A rare example of a Spanish comedy in which the laughs outweigh the groans, this high-entertainment item about a gay chef struggling to get his life together sees former tube helmer Nacho Garcia Velilla tossing familiar ingredients into the pan and coming up with a throwback to the unabashedly vulgar, populist comedies of the ’70s, elegantly remade for the present day. Crowd-pleasing perfs from thesps playing precisely to their strengths, and a lively, knowing script combine to provide Spanish auds with a la carte laughter. B.O. since the pic’s mid-April release has been strong, but this is home-grown fare unlikely to travel.
High-strung and anally retentive Maxi (Camara) runs a designer restaurant and dreams of obtaining his first Michelin star. Imperiously strutting round his kitchen, he is aided by foul-mouthed Ramiro (Fernando Tejero, too regular a face in contempo Spanish comedies) and unlucky-in-love Alex (Lola Duenas). First scene has Maxi going crazy when Ramiro tells him there’s a Michelin reviewer in the restaurant, only to learn it’s a salesman from the tire company.
Maxi was married to Marta (Cristina Marcos), who dies early on, leaving him to bring up their two kids, one of whom — difficult teen Edu (Junio Valverde) — is unable to accept he has a gay dad. Maxi’s new neighbor is fanciable Horacio (Benjamin Vicuna), a former Argentine soccer player: Maxi sets up a date between Horacio and Alex, but then it emerges that Horacio, too , is gay. The farce is served.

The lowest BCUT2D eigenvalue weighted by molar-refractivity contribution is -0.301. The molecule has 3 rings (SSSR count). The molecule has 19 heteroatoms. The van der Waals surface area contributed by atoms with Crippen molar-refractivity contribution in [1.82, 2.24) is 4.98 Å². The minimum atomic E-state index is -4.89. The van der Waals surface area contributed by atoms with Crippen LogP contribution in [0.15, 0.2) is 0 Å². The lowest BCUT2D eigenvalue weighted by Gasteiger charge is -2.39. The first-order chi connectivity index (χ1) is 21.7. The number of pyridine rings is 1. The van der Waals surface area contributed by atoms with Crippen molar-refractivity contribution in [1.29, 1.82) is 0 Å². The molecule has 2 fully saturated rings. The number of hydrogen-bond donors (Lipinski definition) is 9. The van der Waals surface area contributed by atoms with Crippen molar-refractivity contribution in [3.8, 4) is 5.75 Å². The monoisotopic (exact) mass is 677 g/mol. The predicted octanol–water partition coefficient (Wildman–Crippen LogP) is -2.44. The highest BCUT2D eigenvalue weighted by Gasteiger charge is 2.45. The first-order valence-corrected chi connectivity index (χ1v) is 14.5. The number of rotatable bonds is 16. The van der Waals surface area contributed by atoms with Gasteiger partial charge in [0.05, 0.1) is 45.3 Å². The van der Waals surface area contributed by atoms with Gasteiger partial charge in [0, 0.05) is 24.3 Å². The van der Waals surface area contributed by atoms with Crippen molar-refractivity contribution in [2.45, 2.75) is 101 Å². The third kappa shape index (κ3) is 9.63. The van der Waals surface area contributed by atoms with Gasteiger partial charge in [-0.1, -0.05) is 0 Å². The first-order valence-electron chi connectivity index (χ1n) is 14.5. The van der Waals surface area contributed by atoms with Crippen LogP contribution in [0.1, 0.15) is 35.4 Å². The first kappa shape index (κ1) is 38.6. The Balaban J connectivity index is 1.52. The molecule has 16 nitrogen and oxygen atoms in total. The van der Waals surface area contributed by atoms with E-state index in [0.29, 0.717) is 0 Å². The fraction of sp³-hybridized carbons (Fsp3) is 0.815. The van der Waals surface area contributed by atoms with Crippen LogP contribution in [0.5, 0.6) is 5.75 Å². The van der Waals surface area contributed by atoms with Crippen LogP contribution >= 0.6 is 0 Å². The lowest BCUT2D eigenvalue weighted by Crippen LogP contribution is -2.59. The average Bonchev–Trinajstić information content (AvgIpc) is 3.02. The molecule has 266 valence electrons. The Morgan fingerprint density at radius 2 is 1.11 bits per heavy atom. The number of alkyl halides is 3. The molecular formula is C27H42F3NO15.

Camara, Spain’s finest comedy thesp at present, camps it up deliciously, injecting witty new life into the stereotype via a range of deliciously precise mannerisms, yet is able to switch in a second to a darker register. His perf won him best actor at the recent Malaga fest.
Though there is nothing new about the situations the script sets up, the pleasure is in seeing how thoroughly it mines the comedy in them. It is helped in this by good perfs from the thesps surrounding Camara, particularly from Duenas. Even when the characters are screaming at one another, which is a lot of the time, what comes out of their mouths is witty (though sometimes untranslatable). Tejero is a limited thesp who tends to repeat roles from one pic to another, but the script brings out his best as well.
Visually slick-looking, “Chef’s Special” is full of bright, clean-edged pastels. Pic features a lovely little cameo from Almodovar vet Chus Lampreave.